First drug factory starts production

MEDICINES boosting immunity will now be produced in Bahrain as the country’s first ever drug factory has initiated trial production.

The BD5 million project by Bahrain Pharma will produce the first batch of 600 million gelatin coated multivitamin capsules and 20 million soluble syrup bottles in two months.

The pioneering venture, licensed for operations by the National Health Regulatory Authority (NHRA), aims to employ a high number of Bahrainis qualified in the pharmacy field, with a plan to hire 40 to 80 per cent of its employees in the first phase.

This was announced yesterday at an online Press conference by NHRA chief executive Dr Maryam Al Jalahma alongside Bahrain Pharma chief executive Dr Riad Mohammed Al Ashban and NHRA’s pharmaceutical regulations head Dr Roya Al Abasi.

“We are happy to announce the licensing of the first drug manufacturer in Bahrain by Bahrain Pharma,” said Dr Al Jalahma.

“The factory will employ Bahraini pharmacy graduates from the College of Health Sciences, a good number of them, 40 to 80pc, which they aim to employ in the first phase.

“Initial production will be 600m multivitamin gelatin capsules and 20m soluble syrup bottles.”

The factory located on a 10,000sqm area in Bahrain International Investment Park (BIIP) Hidd has facilities dedicated for production, storage, support and external and internal control.

The trial production will be underway with the first batch of the medicines to be released after two months.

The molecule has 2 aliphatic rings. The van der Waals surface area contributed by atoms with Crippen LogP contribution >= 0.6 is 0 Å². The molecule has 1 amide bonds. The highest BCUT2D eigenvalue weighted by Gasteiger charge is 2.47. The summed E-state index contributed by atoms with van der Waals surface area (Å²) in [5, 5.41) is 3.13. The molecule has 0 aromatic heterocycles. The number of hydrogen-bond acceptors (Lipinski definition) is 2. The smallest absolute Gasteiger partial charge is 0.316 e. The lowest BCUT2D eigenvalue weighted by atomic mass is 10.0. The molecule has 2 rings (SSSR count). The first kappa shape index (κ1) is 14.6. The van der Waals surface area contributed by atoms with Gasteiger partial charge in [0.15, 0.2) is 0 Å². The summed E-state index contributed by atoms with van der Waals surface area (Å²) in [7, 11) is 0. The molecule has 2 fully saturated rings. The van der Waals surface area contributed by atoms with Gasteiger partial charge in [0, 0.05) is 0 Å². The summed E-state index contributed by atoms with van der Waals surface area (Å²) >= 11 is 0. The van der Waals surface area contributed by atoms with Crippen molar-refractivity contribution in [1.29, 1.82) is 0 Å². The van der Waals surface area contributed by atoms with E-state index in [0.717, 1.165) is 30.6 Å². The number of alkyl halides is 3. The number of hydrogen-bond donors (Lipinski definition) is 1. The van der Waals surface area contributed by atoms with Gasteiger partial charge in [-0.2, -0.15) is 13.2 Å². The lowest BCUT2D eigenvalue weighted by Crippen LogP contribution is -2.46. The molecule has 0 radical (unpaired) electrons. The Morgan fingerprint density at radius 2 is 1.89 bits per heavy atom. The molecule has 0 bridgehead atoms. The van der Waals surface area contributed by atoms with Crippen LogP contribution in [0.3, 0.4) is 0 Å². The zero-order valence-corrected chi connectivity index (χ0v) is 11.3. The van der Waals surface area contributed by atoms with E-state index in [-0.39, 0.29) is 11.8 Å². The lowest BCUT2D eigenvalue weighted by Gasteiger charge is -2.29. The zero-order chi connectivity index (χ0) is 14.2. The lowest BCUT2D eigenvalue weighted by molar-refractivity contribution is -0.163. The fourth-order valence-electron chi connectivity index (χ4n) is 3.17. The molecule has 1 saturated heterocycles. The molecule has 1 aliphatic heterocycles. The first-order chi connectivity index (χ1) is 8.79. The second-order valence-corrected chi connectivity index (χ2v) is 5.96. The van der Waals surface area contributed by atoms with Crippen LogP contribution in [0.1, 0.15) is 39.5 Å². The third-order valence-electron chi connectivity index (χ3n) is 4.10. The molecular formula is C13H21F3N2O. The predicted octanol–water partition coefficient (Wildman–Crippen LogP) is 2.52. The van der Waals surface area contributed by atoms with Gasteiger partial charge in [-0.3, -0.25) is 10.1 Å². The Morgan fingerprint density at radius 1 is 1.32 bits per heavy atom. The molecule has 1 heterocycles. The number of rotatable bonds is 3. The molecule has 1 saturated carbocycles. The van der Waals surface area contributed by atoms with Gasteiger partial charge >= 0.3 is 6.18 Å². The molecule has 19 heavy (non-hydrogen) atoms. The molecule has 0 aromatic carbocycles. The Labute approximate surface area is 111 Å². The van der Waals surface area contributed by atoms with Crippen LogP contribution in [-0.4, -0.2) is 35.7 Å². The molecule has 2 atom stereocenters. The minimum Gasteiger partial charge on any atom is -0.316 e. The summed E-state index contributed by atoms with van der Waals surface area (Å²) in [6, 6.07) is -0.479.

According to Dr Al Ashban, the factory has come into operation at a “much needed” time, referring to the Covid-19 pandemic and citing international calls for drugs to help humans fight bacterial and viral infection.


“Our priority is protecting people from infection, be it from virus or bacteria, which comes at a time that is much needed and we are really happy about this project,” Dr Al Ashban told the GDN.

“The initial production will be multivitamins that will boost the immune system of people, which is our goal so that we can fight any such infection in the future.

“This product, we believe, is important as well in terms of research and development and as well as in manufacturing in the region.

“Until now we have been depending on the West for our pharmaceutical needs and this project will reduce the cost in terms of transportation and purchase.”

Meanwhile, Dr Al Jalahma, who described the project as “a milestone achievement” for Bahrain, added that 95pc work is completed on a second factory, Gulf Biotech, under the same management, which will produce emergency drugs.

“Work is 95pc complete on the second project, which is in the final stage,” she said.

“By end of December we are expecting the documents to be submitted for NHRA approval.”

This was endorsed by Dr Al Ashban who acknowledged the delays caused due to Covid-19, but added that he was optimistic the factory will be ready by the year end.

The GDN reported earlier this year that the $80m Gulf Biotech, a joint initiative between Saudi Arabia and Bahrain, was to undergo its final inspection in April and to start production by the end of the year.

“The Gulf Biotech factory will be producing injection vials of some of the most emergency drugs including adrenalin and analgesics,” explained Dr Al Ashban yesterday.

“There is a shortage of these drugs worldwide, which are needed for emergency and we are proud to be announcing the proposed production of these drugs in Bahrain using the best of technology.

“This ensures good quality, safe and secure production, which will be the first-of-its-kind in the Middle East based in Bahrain with the technical support by Bosch.”

These factories can bring in more such investments into the country, and the country is hopeful of producing antibiotics in the future, added Dr Al Jalahma.




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